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This Writing GPS Helps You Create Ridiculously Good Content

by Ann Handley  |  
September 9, 2014

This article is based on excerpts from Everybody Writes: Your Go-To Guide to Creating Ridiculously Good Content (Wiley, September 2014).

The writer Andre Dubus (House of Sand and Fog) has described writing as inching your way along a very dark, very long tunnel: You can make out the next few feet in front of you, but you're not quite certain where you'll end up or when you'll get there.

For me, at times, writing can feel like birthing a Volkswagen.

What helps with the uncertainty and enormity of the task is to start with some kind of process to guide the way—necessary checkpoints toward that final piece or the beacons that guide the entire effort.

Process is one of those things that in many parts of life I consider hopelessly boring and mind-numbing. Like peeling the skins of raw tomatoes—or scrubbing dirt from beets.

But in writing, process is necessary because you need a road map to get you to where you need to be—essentially, a kind of writing GPS that gets you from discombobulated thoughts to a coherent, cogent piece of writing that others can understand and appreciate.

Though there is no one way to write—just as there is no one way to roast a turkey or parent a child—there are terrible ways to do all three.

What works for me is the process I outline here. Maybe it will inspire you, too. In any event, I suggest you find some process: Good writing takes planning and preparation; it doesn't just emerge, fully formed, as if from the head of Zeus. Or your own head, for that matter.

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Ann Handley is chief content officer of MarketingProfs, author of Everybody Writes: Your Go-To Guide to Ridiculously Good Content, and co-author of the best-selling book on content marketing, Content Rules. Ann co-founded, one of the first sources of interactive marketing news and commentary.

Twitter: @MarketingProfs and @AnnHandley.

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  • by Laureen Locke Tue Sep 9, 2014 via web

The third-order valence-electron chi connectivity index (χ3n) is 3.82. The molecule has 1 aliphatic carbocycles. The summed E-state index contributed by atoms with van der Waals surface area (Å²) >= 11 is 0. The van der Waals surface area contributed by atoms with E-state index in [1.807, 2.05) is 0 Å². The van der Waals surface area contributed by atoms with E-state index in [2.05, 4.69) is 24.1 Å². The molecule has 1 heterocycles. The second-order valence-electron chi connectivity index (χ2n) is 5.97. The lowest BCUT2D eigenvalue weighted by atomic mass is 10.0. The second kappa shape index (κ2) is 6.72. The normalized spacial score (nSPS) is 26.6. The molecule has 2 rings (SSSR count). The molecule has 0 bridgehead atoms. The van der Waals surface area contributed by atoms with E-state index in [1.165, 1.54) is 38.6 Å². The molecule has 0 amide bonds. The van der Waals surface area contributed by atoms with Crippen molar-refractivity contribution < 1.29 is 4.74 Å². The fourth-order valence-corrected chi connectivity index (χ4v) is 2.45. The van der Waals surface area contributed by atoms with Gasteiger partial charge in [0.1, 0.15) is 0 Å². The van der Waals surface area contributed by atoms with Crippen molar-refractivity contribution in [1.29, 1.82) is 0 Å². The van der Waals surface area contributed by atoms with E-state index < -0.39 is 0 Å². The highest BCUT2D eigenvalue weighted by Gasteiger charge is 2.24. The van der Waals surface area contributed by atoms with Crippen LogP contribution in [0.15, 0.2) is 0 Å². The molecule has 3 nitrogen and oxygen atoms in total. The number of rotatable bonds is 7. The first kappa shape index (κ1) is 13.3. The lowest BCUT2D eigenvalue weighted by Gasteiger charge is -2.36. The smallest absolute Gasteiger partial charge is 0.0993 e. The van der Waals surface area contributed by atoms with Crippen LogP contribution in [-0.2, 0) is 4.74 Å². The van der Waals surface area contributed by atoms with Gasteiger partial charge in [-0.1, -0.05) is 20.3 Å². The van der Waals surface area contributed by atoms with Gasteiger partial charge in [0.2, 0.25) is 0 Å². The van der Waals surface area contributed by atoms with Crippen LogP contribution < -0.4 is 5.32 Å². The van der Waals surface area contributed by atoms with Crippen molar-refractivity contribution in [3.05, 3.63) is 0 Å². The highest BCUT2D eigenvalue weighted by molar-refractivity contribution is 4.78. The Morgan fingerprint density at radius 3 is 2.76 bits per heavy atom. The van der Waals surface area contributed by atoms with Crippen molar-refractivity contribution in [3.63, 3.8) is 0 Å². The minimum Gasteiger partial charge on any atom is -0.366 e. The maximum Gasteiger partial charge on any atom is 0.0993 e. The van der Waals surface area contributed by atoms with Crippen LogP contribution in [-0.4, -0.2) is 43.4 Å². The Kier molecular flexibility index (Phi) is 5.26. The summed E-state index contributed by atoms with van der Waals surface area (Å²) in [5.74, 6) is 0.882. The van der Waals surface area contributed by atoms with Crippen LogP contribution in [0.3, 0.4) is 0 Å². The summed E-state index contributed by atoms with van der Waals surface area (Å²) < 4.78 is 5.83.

Love your line, "For me, at times, writing can feel like birthing a Volkswagen." Awesome! I'll have to quote you sometime on that one!

  • by Nick Chehreh Tue Sep 9, 2014 via web

    Great post Ann! I have struggled to be a good writer and I like your 12 step process. Looking forward to "Everybody Writes" ...

  • by Ann Handley Wed Sep 10, 2014 via web

    Thanks, Laureen! Glad you enjoyed the metaphor -- and it's totally true!

  • by Ann Handley Wed Sep 10, 2014 via web

    Big thanks, Nick! Let me know how you like it.

  • by Ford Kanzler Wed Sep 10, 2014 via web

    Super advice Ann. The part about first getting ideas out of your head, into a Word file and then leaving it alone for awhile is SO important. Attempting to organize, draft, edit and polish, all on the first pass, is so ineffective and troublesome.
    When asking clients, who are mostly technologists, to provide the basis for a contributed viewpoint or tech article, they seem so daunted by having to write anything. All they're used to doing are PPT files. The concept of just doing a brain dump first and letting others make the output into a readable story is quite foreign to them. For clients who just can't or won't write, I do a Q&A with them and record audio to get the ideas out. Then transcribe into copy blocks and build a logical, interesting story with those, embellishing as I go. What's often funny is when they see the manuscript and claim, "I didn't say that." :)

  • by Craig Hadden Sat Sep 13, 2014 via web

    Excellent process, and helpful examples. I love that the 2nd step is to put the reader into it, and that you say to “write to one person”. (The reader rules!)

    I focus on presentations (webinars or face-to-face), but the principles still very much apply.

    You might find this 3-part model helpful for writing the all-important title:

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